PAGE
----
Parity in the league has never been tighter

From time to time I read something from NHL fans or hockey media types claiming that expansion will ruin the game because of parity or dilution of talent. I get pretty dismissive about their “arguments” as very few of these claims are based on facts or data. I decided to investigate it on my own. This will be the 1st post in a 3 part series that talks about why the league is ready for expansion. As with most of my posts, I tell the story with data.

Margin of Victory

Regular season games are getting tighter. Excluding ties, the margin of victory has declined since 97.


Standings Distribution

The standings are also getting tighter.

StandingsSome of the expansion efforts in the 90s contributed to the teams with less than 50 points in a season however if you look at the teams with 51 to 60 points between 1990 to 1997, they were well established teams (Leafs, Oilers, Islanders, Jets, Nords).  Now it should also be pointed out that OT, Shootout rules and the rise of the 3 point game is also a contributing factor here.

League Champions

Compared to other leagues, the NHL has produced the most unique champions over the last 15 years.

ChampsLeague parity is not a reason alone to expand as the player pool should also be considered to support the additional teams. I will look at that aspect in my next post.

About these ads

Wrapping up the Las Vegas News

In case you have been living under a rock, Monday afternoon the NHL gave approval to prospective franchise owner in Las Vegas, Bill Foley, clearance to build a Season Ticket List. Bettman vegascautioned that this should not be seen a s a green light to expansion. Expansion and Las Vegas dominated the news out of the NHL Board of Governors meeting. To help you separate the signal from the noise, I’ve highlighted some of the best articles, podcasts and videos on the topic.

Here is the roundup of the best articles I’ve seen on Las Vegas (even if their opinions differ than mine).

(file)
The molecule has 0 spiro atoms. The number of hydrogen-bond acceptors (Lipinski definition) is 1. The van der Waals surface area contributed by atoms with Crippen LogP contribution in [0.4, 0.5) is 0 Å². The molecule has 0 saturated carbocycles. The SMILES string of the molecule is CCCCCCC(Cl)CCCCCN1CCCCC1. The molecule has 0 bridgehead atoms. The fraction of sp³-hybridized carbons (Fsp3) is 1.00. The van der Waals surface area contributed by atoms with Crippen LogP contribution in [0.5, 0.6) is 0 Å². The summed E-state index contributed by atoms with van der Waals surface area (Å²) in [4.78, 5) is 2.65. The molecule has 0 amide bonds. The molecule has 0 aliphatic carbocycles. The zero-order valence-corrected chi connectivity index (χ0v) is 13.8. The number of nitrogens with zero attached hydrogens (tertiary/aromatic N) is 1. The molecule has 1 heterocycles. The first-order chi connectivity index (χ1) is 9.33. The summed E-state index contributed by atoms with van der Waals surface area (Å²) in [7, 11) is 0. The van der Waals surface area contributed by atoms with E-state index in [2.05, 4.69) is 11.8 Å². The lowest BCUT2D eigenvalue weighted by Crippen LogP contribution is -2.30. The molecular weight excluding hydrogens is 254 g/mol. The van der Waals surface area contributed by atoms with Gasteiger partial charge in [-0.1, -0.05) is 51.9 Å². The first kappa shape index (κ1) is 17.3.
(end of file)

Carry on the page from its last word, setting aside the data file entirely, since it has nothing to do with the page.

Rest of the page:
Scott Burnside wrote an excellent article covering the risks and potential of NHL Expansion in Vegas. I’ve seen very few articles go into this length level of depth of any perspective markets. Open, balanced and fair.

On the announcement:

Video of the announcement from Gary Bettman and dialogue with Elliotte Friedman and Nick Kypreos.

One more clip from Interesting quote on this one. (Paraphrasing) Daly said that the owners were briefed on other options for expansion. Those developments are evolving. Nick Kypreos seems to be the most vocal on the concerns.

Post Announcement:

Yahoo Sports’ Greg Wyshynski calls into Seattle’s AM 710 ESPN Radio Show with Michael Grey. Wyshynski says “It’s a matter of when, not if, for the NHL in Seattle”. Wyshynski has a great perspective and most of his comments are in line with a lot of what we have been discussing here.

The Globe and Mail weighs in: Las Vegas season-ticket drive raises more questions about NHL expansion

Great overview on the NHL Las Vegas situation from Stephen Whyno. Stephen’s been on top of this for a while and isn’t just picking up on the news item of the week.

Elliotte Friedman and the Sportsnet team debate the process and credibility of a Season Ticket Drive. There is some good comments and debate. I love Elliotte’s comments. He does comment about the Seattle and thinks the Ballmer purchase of Clippers puts Seattle in flux.

Another good article from highly respected Nicholas Costanika.